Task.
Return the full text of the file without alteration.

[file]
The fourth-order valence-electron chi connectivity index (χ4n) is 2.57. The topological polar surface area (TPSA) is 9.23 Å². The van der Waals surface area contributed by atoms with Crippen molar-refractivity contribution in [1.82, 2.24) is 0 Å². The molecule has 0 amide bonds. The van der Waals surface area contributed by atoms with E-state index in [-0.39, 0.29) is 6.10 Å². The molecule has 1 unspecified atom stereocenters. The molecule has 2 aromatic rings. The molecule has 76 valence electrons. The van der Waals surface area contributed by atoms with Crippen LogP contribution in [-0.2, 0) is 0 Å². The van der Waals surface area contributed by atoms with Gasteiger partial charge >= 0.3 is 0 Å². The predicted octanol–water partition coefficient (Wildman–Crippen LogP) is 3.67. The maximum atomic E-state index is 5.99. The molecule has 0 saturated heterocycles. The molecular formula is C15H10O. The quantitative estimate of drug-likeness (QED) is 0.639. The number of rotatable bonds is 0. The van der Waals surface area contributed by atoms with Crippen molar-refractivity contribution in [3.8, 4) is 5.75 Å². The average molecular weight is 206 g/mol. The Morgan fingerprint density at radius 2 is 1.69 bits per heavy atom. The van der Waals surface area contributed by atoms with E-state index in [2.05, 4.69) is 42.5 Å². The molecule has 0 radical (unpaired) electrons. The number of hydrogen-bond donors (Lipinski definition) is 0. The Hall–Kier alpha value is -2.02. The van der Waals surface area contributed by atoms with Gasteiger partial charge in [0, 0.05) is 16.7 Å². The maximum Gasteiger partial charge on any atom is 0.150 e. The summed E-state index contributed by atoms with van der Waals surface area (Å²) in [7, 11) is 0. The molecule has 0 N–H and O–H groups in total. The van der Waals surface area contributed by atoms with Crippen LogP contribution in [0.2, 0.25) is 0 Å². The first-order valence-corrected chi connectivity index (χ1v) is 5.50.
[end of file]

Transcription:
The fourth-order valence-electron chi connectivity index (χ4n) is 2.57. The topological polar surface area (TPSA) is 9.23 Å². The van der Waals surface area contributed by atoms with Crippen molar-refractivity contribution in [1.82, 2.24) is 0 Å². The molecule has 0 amide bonds. The van der Waals surface area contributed by atoms with E-state index in [-0.39, 0.29) is 6.10 Å². The molecule has 1 unspecified atom stereocenters. The molecule has 2 aromatic rings. The molecule has 76 valence electrons. The van der Waals surface area contributed by atoms with Crippen LogP contribution in [-0.2, 0) is 0 Å². The van der Waals surface area contributed by atoms with Gasteiger partial charge >= 0.3 is 0 Å². The predicted octanol–water partition coefficient (Wildman–Crippen LogP) is 3.67. The maximum atomic E-state index is 5.99. The molecule has 0 saturated heterocycles. The molecular formula is C15H10O. The quantitative estimate of drug-likeness (QED) is 0.639. The number of rotatable bonds is 0. The van der Waals surface area contributed by atoms with Crippen molar-refractivity contribution in [3.8, 4) is 5.75 Å². The average molecular weight is 206 g/mol. The Morgan fingerprint density at radius 2 is 1.69 bits per heavy atom. The van der Waals surface area contributed by atoms with E-state index in [2.05, 4.69) is 42.5 Å². The molecule has 0 radical (unpaired) electrons. The number of hydrogen-bond donors (Lipinski definition) is 0. The Hall–Kier alpha value is -2.02. The van der Waals surface area contributed by atoms with Gasteiger partial charge in [0, 0.05) is 16.7 Å². The maximum Gasteiger partial charge on any atom is 0.150 e. The summed E-state index contributed by atoms with van der Waals surface area (Å²) in [7, 11) is 0. The molecule has 0 N–H and O–H groups in total. The van der Waals surface area contributed by atoms with Crippen LogP contribution in [0.2, 0.25) is 0 Å². The first-order valence-corrected chi connectivity index (χ1v) is 5.50.